Since the beginning, there have been two different Buddhist paths: gradual cultivation and sudden illumination.

These two Paths aren’t really separate and it’s common for a practitioner to bounce back and forth between them. The Sudden vs. Gradual issue became a, well, issue in China when Huineng was named the 6th Patriarch rather than Shenxiu.

Huineng characterized the Southern School of Chan, which endorsed sudden enlightenment. Shenxiu represented the Northern School, which preached gradual attainment.

Most historians think that the whole thing was a bunch of BS invented after the fact, but it still serves as a decent analogy. The two Paths can be summed up in the gathas that Shenxiu and Huineng wrote. Shenxiu’s was:

The body is the Bodhi Tree
The mind is a like a clear mirror standing
Take care to wipe it all the time
Allow no dust to settle on it.

Huineng’s went:

Bodhi originally has no tree
The clear mirror is nowhere standing
Since all is empty from the beginning
Where can dust alight?

Shenxiu’s gatha establishes the path of arriving at our original pure minds or Pure Being by wiping away all the poisons and afflictions. Once the mind isn’t afflicted, the path is clear and open to enlightened understanding of our true nature.

Huineng’s gatha sets up the path of neither arriving nor departing since the mind is originally empty and luminous from the beginning (hence pure in the Buddhist sense). This mind, whether afflicted or not afflicted, is identical to Dharma-nature to the point that it’s call “no-mind,” because even the mind isn’t an isolated, independent thing thus even the label “mind” is misleading.

Both paths have the same “goal” but they approach it differently. Actually, according to the Southern School (and I agree with them), the gradualist approach can actually hinder true realization.

Even though this fork in the Path is exemplified by Zen, it was there from the beginning when Siddhartha spoke of the mundane and supra-mundane aspects of the Noble Eightfold Path. The mundane Path involves gradual cultivation, the supra-mundane involves direct illumination.

If we tour the different schools and branches of Buddhism, we see that these two modes of practice are present in all of them, from Theravada to Dzogchen. Secular Buddhism, still being a young school, is solely gradualist but we’ll see this same fork show up in it over time as well.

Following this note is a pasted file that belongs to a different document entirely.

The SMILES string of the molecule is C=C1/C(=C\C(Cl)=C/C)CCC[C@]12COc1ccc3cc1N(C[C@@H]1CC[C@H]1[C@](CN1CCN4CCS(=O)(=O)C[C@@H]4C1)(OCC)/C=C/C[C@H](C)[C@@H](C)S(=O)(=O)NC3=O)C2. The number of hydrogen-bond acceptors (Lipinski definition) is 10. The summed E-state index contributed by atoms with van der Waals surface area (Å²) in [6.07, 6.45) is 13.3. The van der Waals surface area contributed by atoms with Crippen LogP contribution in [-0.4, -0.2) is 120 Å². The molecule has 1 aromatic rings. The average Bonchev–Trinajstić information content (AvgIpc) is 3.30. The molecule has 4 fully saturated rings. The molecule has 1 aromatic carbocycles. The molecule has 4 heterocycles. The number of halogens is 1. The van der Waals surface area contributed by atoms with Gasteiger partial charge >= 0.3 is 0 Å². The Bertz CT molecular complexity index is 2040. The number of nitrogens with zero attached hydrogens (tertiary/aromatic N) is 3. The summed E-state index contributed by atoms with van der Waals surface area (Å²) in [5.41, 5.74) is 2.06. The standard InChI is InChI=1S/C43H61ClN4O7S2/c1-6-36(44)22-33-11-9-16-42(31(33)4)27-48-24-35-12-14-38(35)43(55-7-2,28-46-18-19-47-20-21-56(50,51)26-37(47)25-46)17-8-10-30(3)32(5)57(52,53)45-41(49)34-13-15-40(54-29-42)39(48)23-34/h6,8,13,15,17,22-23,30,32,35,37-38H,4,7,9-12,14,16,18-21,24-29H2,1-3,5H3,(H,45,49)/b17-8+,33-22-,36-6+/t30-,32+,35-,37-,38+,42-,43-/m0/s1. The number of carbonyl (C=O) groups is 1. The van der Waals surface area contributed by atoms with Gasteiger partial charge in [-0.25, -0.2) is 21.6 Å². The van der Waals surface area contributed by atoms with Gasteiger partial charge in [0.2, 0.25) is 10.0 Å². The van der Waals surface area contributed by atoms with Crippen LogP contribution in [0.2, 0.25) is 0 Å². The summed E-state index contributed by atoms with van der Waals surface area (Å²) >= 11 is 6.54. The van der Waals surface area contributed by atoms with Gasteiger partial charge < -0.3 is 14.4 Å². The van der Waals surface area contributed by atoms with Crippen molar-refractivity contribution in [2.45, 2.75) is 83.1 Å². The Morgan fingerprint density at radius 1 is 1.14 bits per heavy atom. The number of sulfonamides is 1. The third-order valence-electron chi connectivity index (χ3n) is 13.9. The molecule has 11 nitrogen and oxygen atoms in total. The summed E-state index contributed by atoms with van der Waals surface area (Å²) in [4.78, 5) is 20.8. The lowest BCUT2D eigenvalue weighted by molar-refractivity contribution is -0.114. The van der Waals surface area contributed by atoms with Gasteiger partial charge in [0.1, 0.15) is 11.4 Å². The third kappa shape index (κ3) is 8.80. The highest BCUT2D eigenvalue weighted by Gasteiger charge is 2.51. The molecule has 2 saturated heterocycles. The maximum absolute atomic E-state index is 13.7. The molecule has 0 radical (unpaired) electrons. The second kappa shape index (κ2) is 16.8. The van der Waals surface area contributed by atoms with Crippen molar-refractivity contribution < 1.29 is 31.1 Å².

The Path of Cultivation involves following precepts to settle the mind, concentrating on meditation objects (like the breath, the body, feelings, thoughts, mantras, etc.), and investigating said objects to spot their impermanent, interdependent, and (if clung to) dukkha inciting nature.

The Path of Illumination involves resting with things as they are and letting the Way take care of itself. The most radical form of this is Silent Illumination/shikantaza practice in which one studies the teachings and then just sits, letting whatever happens happen. It’s a radical acceptance in which everything is neither affirmed nor denied, neither clung to nor released.

It’s misleading to think of these as separate paths. It’s more like this:

You’re walking down a road and, on the left side, there are all kinds of distractions. There are fast food restaurants, movies, sex, political debates, money, fame and all the suffering caused by losing those things. On the right side, there’s tranquil, untouched land. It’s cool, open, and serene.

The left side represents the worldly way of ignorance and attachment; the right side represents the renunciant way (the Path of Cultivation) of wisdom and non-attachment. Then there’s the Middle Way (the Path of Illumination), which is the whole road just as it is both beyond designations like “Left side and right side” and includes those designations as well.

Most people go from the Worldly Way into the Renunciant Way before (potentially) treading the Middle Way. Most of us also alternate between all three (which aren’t really three).

The Path of Cultivation is awesome in a bind. It can clear away the clouds, thus shedding a little light on our situation. But it can’t in itself bring one to complete understanding. That understanding is the simple, “Clouds and no clouds – both are the sky.”

Enlightenment takes no effort whatsoever. Each ounce of effort actually prevents realization from occurring because the Worldly Way and the Renunciant Way are both the same; they’re both focused on attaining something. But Bodhi can’t be attained anymore than you can attain a pearl that’s already in your pocket.

Once a person has that realization, that they’ve always been enlightened, that’s when it’s time to shift gears from Cultivation to Illumination.

 

 

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